This piece was originally published in the June 2017 issue of electroindustry.
Diligence by NEMA and local grassroots efforts to promote three-year adoption cycles for national model building codes paid off in Florida, Oklahoma, South Carolina, and Washington. NEMA members, field representatives, and State Government Relations staff collaborated to see these efforts through to fruition.
These states, which previously had adopted three-year cycles, were poised to pass legislation delaying code adoption in response to input from the construction industry that the constant updating of codes is burdensome.
As a result of an outpouring of opposition by NEMA, the International Code Council (ICC), the insurance industry, and advocates for fire safety, lawmakers decided to go back to the drawing board and work with stakeholders on compromises.
In Florida, NEMA helped to create a coalition with other, like-minded stakeholders such as the ICC. We asserted that the state’s current code adoption process achieves the goal of requiring buildings, homes, and other occupancies to the meet minimum standards for electrical, fire, life safety, and energy efficiency.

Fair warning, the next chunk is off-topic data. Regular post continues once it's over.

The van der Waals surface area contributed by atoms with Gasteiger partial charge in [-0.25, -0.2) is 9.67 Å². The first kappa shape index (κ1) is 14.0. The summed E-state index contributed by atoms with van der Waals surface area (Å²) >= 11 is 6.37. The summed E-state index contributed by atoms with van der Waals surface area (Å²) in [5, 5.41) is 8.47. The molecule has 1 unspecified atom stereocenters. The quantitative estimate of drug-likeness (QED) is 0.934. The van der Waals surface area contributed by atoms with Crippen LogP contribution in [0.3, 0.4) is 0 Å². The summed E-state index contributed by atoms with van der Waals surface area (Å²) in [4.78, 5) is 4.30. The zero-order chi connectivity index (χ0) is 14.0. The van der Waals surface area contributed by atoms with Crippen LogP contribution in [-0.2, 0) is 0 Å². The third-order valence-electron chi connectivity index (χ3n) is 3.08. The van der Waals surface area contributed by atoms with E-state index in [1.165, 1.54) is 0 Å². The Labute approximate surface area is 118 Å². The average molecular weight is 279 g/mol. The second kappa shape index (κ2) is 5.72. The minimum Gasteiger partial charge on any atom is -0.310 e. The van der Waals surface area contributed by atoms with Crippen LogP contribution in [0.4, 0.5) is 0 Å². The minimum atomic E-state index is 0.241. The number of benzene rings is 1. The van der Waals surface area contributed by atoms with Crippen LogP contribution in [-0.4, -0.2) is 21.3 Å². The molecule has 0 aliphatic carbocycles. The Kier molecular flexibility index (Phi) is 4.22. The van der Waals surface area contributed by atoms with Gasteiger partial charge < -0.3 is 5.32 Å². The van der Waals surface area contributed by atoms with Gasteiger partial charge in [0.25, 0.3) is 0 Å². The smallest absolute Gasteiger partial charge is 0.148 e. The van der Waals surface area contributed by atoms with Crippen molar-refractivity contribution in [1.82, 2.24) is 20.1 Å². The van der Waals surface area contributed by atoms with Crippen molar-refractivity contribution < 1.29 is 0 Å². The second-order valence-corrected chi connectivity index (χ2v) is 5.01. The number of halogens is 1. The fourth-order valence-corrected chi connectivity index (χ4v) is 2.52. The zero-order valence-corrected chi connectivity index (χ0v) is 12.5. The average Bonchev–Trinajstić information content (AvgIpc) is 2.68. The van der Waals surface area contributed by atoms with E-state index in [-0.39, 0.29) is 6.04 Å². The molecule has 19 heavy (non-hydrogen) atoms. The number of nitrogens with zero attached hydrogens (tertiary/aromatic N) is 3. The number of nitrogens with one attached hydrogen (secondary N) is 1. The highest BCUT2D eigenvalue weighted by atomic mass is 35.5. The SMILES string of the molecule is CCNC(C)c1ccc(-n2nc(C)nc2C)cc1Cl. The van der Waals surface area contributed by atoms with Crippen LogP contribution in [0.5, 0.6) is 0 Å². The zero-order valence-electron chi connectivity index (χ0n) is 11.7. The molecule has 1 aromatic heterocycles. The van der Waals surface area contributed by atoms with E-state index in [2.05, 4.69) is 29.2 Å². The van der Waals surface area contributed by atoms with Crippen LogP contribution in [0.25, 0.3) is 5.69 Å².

We have continued to work with the homebuilders and legislators for final language for Oklahoma’s SB 283, which would remove references to code adoption cycle delays while keeping intact language related to training and other topics.
South Carolina’s six-year code adoption cycle bill is identical to last year’s bill. It failed to pass out of the Senate by the crossover deadline, thereby ensuring its defeat this session.
In Washington, NEMA opposed SB 5500, a six-year code cycle bill. The Local Government Committee agreed that a six-year cycle was not in the best interests of the state and did not hear the bill nor bring it up for action in committee.